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So how big is your.... dust bunny?

Discussion in 'Exhibition Lounge' started by gray1720, Nov 24, 2018.

  1. PeteRob

    PeteRob Well-Known Member

    A bulb blower is just a hand-sized rubber bladder that you squeeze. It directs a low pressure stream of air from a nozzle. It has a filter in it so that dust is removed when it fills. Your camera will have setting (to be used with full battery only) that locks the shutter open exposing the sensor. You activate this, then, with the blower completely OUTSIDE the camera, direct a few puffs at the sensor surface.

    I do this with the camera held so the sensor is facing downward so nothing can fall inside. This will remove dust. It won't remove anything sticky. If it doesn't work then you have the options to physically clean the sensor (strictly the filter in front of the sensor) or pay someone to do it.

    Everyone should have a bulb-blower anyway as a first step in lens cleaning, to remove dust/grit. Don't confuse a bulb-blower wih a blower brush. The latter tend to be no good at blowing and rely on the brush for lens cleaning.

    You can also remove some dust by firing the camera (with a lens on) at maximum burst mode. The mirror going up and down will make a draught which can clean the sensor. Cameras have sticky surfaces inside to which loose dust is supposed to stick.

    I tend to set the camera self-clean option to operate both when camera powers up and powers down.

    I always (nearly) change lenses with the camera powered off and only if I'm in a sheltered place with sufficient free hands to cope with getting the lens caps on and off and can do the change as quickly as possible.
     
  2. El_Sid

    El_Sid Well-Known Member

    That's a debate that just keeps on running... The theory runs that because the zoom mechanism changes the internal volume rather more than focusing does this draws more dust into the lens and potentially onto the sensor. On the other hand using a zoom means less changing of lenses which means the mirror box is fully exposed to every bit of atmospheric crap available far less often than it might be. My own feeling is that these two effects broadly offset each other and sensors will accumulate cack no matter how careful you are so why worry?...
     
  3. James8arthur

    James8arthur Active Member

    I might invest in a bulb blower then Pete...and this cleaning/blowing has to be done with the camera on? My D5300 does have a bulb mode, I remember using it once or twice years ago. If this doesn't do the trick, I'll send it off to be serviced.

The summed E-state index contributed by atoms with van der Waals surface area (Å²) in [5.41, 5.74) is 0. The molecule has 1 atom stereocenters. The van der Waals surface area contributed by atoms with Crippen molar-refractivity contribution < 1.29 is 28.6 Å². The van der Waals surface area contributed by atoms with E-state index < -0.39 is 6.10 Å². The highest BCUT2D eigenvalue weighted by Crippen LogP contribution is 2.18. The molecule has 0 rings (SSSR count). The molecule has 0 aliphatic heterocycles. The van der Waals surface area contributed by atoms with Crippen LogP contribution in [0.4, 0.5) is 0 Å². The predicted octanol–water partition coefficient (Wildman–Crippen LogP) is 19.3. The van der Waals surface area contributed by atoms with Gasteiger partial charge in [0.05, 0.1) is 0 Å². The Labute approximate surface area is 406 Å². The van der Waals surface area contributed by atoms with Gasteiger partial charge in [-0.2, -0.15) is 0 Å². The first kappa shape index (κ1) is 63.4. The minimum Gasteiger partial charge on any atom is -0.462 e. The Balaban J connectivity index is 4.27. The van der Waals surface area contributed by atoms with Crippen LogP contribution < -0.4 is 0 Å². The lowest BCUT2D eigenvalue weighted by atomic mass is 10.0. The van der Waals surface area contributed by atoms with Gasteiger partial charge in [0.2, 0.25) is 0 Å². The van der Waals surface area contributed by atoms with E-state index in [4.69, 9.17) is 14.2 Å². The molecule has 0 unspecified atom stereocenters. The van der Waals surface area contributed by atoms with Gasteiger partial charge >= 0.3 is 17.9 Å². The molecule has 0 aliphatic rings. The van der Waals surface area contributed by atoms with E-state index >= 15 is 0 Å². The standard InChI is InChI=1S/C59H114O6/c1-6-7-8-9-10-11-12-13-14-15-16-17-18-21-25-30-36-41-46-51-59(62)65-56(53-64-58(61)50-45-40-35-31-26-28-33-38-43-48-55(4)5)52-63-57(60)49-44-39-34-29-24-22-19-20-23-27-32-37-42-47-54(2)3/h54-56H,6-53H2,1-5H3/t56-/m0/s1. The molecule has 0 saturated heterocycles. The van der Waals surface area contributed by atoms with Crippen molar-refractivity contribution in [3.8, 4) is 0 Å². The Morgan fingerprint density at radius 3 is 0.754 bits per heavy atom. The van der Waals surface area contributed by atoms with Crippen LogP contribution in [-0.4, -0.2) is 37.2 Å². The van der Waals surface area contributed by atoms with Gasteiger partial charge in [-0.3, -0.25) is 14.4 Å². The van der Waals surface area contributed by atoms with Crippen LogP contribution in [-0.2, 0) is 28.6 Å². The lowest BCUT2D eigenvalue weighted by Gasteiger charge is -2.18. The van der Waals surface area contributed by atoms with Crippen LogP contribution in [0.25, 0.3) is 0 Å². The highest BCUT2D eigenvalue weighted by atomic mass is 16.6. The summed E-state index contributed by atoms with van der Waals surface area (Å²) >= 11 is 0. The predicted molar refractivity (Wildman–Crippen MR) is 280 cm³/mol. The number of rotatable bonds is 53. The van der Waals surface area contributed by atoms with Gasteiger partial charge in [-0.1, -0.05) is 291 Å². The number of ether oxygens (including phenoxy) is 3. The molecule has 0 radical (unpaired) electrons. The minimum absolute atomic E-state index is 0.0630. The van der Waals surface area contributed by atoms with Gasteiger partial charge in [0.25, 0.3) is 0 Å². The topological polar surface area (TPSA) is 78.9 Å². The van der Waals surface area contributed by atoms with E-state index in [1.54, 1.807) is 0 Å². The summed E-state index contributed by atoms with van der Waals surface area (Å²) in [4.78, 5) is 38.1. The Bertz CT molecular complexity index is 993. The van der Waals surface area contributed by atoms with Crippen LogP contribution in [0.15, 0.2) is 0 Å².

Thanks Nigel, I don't go mad with the zoom but I am quite slow at changing lenses, I guess that doesn't help either.

    Thank guys
     
  4. PeteRob

    PeteRob Well-Known Member

    READ THE CAMERA. MANUAL. WHATEVER YOU DO DON'T USE BULB MODE
     
    Catriona likes this.
  5. El_Sid

    El_Sid Well-Known Member

    As Pete says DON'T use bulb mode!!! In bulb mode there's a near certainty of the shutter closing and the mirror coming down on the blower as you have to manually keep the shutter open. Nikon provide a function called either Mirror Lock or Mirror Up in the menu system (check the manual for how to find it) which locks the mirror up and the shutter open until such time as you cancel it (or the battery goes flat).
     
    Catriona likes this.
  6. James8arthur

    James8arthur Active Member

    Ok got ya! Not bulb mode. Need to find my manual to see where this mirror lock up function is (I vaguely remember seeing this deep in the menus somewhere..)

    So using a full battery, mirror lock activated, point the camera down, blow gently a few times with the blower *outside* of the camera - I won't forget.

    Hama bulb blower on its way :)

    Cheers
     
  7. PeteRob

    PeteRob Well-Known Member

    Yes

    LOOK FOR SENSOR CLEANING.

    Although the mirror is locked up during cleaning the shutter is not disabled or opened by using mirror lockup and you could have an expensive accident. Mirror lockup is an option to reduce camera vibration when using long exposure times.
     
  8. El_Sid

    El_Sid Well-Known Member

    You'll probably find the option in the SetUp menu (the one with the spanner symbol) as 'Lock up mirror for cleaning' or a very similar phrase (Nikon tend to be consistent model to model). This is the one used for manual sensor cleaning

    Note there will also be an option called 'Clean Image Sensor' - this controls the automatic sensor vibration cleaning option that operates when the camera starts and/or shuts down - it also allows it to be turned off or run directly on command.
     
    Last edited: Dec 11, 2018 at 12:44 PM
  9. El_Sid

    El_Sid Well-Known Member

    Nikon terminology differs from Canon Pete. Puzzled me enormously the first time I tried to put the mirror up on my D50 and discovered that 'Mirror Up' had absolutely nothing to do with actually taking a picture... More recent models have changed the terminology to the less confusing 'Lock mirror up for cleaning'. Where Nikon offer a mirror up function for shooting it seems to be a release mode option alongside Single , Continuous etc.
     
  10. PeteRob

    PeteRob Well-Known Member

    Oh, OK, my bad (I believe the expression is).
     

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